Heatblur Simulations F-14 A/B - Page 2
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Thread: Heatblur Simulations F-14 A/B

  1. #26
    **New Pics***update ***Videos*** coming soon***


  2. #27
    Excellent textures in the cockpit!
    Intel i-9 9900k @ 5.0 Ghz, EVGA 2080ti FTW3 11Gb, Corsair H115 PRO water cooler, Gigabyte Aorus Master motherboard, EVGA Super Nova 1000 watt G+ power supply, G.SKILL 64Gb ram @3800 MHz, HP EX 920 M.2 PCIe 3TB,Windows 10 Pro x64

    "We sleep safe in our beds because rough men stand ready in the day and night to visit violence on those who would do us harm."

  3. #28
    **mini update**

    "So the HeatBlur F-14 project actually started with the artwork, which were the first images released in early 2015. Those models were meant to be the definitive art work and were undergoing multiple revisions to fix errors and short comings.

    The problem was that the shape of the F-14 is really complicated with lots of hidden curves and angles. Schematics often don't agree on many of the fine details and photos have perspective-based distortions that can limit their usefulness.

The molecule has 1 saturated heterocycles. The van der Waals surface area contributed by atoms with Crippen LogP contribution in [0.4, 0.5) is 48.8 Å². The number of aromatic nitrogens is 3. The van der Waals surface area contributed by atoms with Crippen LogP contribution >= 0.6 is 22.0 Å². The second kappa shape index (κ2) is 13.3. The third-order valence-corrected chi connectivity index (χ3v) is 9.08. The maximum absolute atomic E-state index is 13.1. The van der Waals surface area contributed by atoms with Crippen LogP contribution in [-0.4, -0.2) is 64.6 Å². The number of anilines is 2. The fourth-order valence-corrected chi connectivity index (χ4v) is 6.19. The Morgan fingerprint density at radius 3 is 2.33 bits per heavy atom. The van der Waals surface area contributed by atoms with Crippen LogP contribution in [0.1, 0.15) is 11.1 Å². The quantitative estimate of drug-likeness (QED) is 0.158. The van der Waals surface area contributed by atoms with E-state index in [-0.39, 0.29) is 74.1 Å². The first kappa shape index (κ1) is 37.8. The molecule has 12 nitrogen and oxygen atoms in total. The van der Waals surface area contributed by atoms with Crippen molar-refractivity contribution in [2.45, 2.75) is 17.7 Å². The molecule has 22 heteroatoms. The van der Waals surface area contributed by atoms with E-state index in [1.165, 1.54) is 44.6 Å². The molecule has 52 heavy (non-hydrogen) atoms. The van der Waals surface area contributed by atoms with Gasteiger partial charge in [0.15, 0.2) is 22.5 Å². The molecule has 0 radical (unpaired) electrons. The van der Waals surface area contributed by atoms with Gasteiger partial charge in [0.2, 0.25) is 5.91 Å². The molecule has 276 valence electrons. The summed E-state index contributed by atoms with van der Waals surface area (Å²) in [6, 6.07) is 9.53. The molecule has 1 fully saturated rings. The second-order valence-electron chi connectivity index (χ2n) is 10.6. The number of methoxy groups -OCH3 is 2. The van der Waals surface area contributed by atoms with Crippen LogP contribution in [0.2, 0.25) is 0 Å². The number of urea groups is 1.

Something similar happened with the interior also. Cobra decided to use photogrammetry to help capture very accurate textures. But this also revealed dimensional errors in the interior.

    Both the interior and exterior were made the "old fashion way" using simple schematics and photos. Because this wasn't giving the quality that Cobra demanded for this project, he decided to travel to the US and laser scan as many Tomcats as he could find. This meant starting over with new models for both the interior and exterior starting in late April 2017. This was a massive undertaking since the detail level afforded by scanning and photogrammetry was much higher, but all the prior shape issues were abolished by taking millimetrically perfect measurements of the real aircraft (many, many separate measurements actually).

    The end results will be the most accurate interior and exterior of the Tomcat that is technologically possible. But it is a lot of extra work while the other parts are nearing completion. I've seen parts of the new art and it is simply spectacular. Leagues better than the current models, both of which suffer from lots of errors.

    The Tomcat project will be much better for it, but means less to show while the models are being finished. Things are close though.



  4. #29